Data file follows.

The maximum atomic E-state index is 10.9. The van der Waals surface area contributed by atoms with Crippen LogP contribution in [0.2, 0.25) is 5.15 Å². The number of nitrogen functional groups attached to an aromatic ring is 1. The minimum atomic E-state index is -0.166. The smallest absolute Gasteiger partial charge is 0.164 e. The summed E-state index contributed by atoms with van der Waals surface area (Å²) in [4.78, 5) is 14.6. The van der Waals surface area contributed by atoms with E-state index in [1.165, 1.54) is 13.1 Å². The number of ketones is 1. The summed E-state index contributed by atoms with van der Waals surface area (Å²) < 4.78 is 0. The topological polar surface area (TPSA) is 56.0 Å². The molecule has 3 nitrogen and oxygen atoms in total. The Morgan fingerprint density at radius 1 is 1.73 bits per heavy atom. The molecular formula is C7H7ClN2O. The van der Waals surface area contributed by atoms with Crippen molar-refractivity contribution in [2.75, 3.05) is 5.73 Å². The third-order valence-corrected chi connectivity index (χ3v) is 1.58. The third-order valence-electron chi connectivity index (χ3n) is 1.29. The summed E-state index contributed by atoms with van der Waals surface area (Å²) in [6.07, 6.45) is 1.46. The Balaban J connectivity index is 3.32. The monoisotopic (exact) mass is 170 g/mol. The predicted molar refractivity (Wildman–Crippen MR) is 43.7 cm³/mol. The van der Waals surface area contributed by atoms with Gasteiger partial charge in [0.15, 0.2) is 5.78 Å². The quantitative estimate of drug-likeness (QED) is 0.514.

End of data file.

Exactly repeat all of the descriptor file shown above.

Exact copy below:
The maximum atomic E-state index is 10.9. The van der Waals surface area contributed by atoms with Crippen LogP contribution in [0.2, 0.25) is 5.15 Å². The number of nitrogen functional groups attached to an aromatic ring is 1. The minimum atomic E-state index is -0.166. The smallest absolute Gasteiger partial charge is 0.164 e. The summed E-state index contributed by atoms with van der Waals surface area (Å²) in [4.78, 5) is 14.6. The van der Waals surface area contributed by atoms with E-state index in [1.165, 1.54) is 13.1 Å². The number of ketones is 1. The summed E-state index contributed by atoms with van der Waals surface area (Å²) < 4.78 is 0. The topological polar surface area (TPSA) is 56.0 Å². The molecule has 3 nitrogen and oxygen atoms in total. The Morgan fingerprint density at radius 1 is 1.73 bits per heavy atom. The molecular formula is C7H7ClN2O. The van der Waals surface area contributed by atoms with Crippen molar-refractivity contribution in [2.75, 3.05) is 5.73 Å². The third-order valence-corrected chi connectivity index (χ3v) is 1.58. The third-order valence-electron chi connectivity index (χ3n) is 1.29. The summed E-state index contributed by atoms with van der Waals surface area (Å²) in [6.07, 6.45) is 1.46. The Balaban J connectivity index is 3.32. The monoisotopic (exact) mass is 170 g/mol. The predicted molar refractivity (Wildman–Crippen MR) is 43.7 cm³/mol. The van der Waals surface area contributed by atoms with Gasteiger partial charge in [0.15, 0.2) is 5.78 Å². The quantitative estimate of drug-likeness (QED) is 0.514.